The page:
The news reported today that hydraulic fracturing probably was responsible for the South Korean magnitude 5.5 earthquake last November will have caused a headache or two in the boardrooms at Cuadrilla, Ineos and the other fracking companies.
Their mood won’t have been improved by the fact that this comes hot on the heels of the comments made this week by Professor Peter Styles, that fracking should not take place within 850 metres of a fault and that :
“The faults that are going to stop fracking are five times less than the resolution of the [seismic survey] tool we are looking for them with.
“That means that seismic reflections will give you the bigger faults but below that level there are faults that are capable of giving you earthquakes that would stop fracking.”
So, predictably the industry’s tame attack dogs had to try to find a way to rubbish the link so that nobody becomes too concerned that a repeat of 2011 at Preese Hall is very much on the cards.
Funnily enough, I haven’t seen any anti-fracking activists trying to claim “it was a shale gas well”.
It’s funny though that when it suits the industry to draw parallels they seem very happy to do so, as Cuadrilla recently did with their application for Roseacre.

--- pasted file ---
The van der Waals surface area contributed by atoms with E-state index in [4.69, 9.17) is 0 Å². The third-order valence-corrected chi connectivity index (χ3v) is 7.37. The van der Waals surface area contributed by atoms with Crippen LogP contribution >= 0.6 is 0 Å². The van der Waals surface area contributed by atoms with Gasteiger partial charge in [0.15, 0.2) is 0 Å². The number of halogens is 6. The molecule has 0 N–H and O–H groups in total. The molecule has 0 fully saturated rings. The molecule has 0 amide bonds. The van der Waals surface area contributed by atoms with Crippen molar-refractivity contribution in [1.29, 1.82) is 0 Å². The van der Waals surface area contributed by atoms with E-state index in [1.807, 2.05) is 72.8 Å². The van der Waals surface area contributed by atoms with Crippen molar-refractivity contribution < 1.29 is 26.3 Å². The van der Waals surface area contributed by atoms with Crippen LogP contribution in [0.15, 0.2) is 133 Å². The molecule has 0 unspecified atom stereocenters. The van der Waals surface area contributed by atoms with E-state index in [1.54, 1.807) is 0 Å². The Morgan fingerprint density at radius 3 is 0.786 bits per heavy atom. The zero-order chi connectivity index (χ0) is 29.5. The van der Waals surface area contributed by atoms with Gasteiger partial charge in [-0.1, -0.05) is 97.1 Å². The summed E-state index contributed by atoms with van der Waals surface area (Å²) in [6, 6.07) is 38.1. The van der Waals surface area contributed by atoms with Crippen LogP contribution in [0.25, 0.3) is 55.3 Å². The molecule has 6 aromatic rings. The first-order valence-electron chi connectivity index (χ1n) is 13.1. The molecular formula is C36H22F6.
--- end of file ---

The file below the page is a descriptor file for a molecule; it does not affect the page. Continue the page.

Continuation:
We don’t need to claim the Korean quake was caused by a shale gas well though, as we are already aware of the uses that a spent shale gas well might be put to. How are we aware of this? Well from Cuadrilla themselves obviously.
So here we have it – Cuadrilla are eyeing up another way of leveraging their asset by using it for geothermal heat generation. Geothermal is looking very iffy in a faulted area after Korea. Professor Styles is telling us they don’t have detailed enough data to predict seismic activity in the faulted area Cuadrilla are fracking in, and just in case you think he might be a lone voice this is what Professor Mike Stephenson – Director of Science and Technology – British Geological Survey – said on BBC Radio 4 a while back:
“What you have to be able to do when you decide you want to hydraulic fracture is make sure there are no faults in the area. That’s really very very important”
So, Backing Fracking I would be quite so dismissive of people’s real concerns if I were you. Its that kind of arrogant attitude which helps to explain why there are twice as many people opposed to fracking as support it.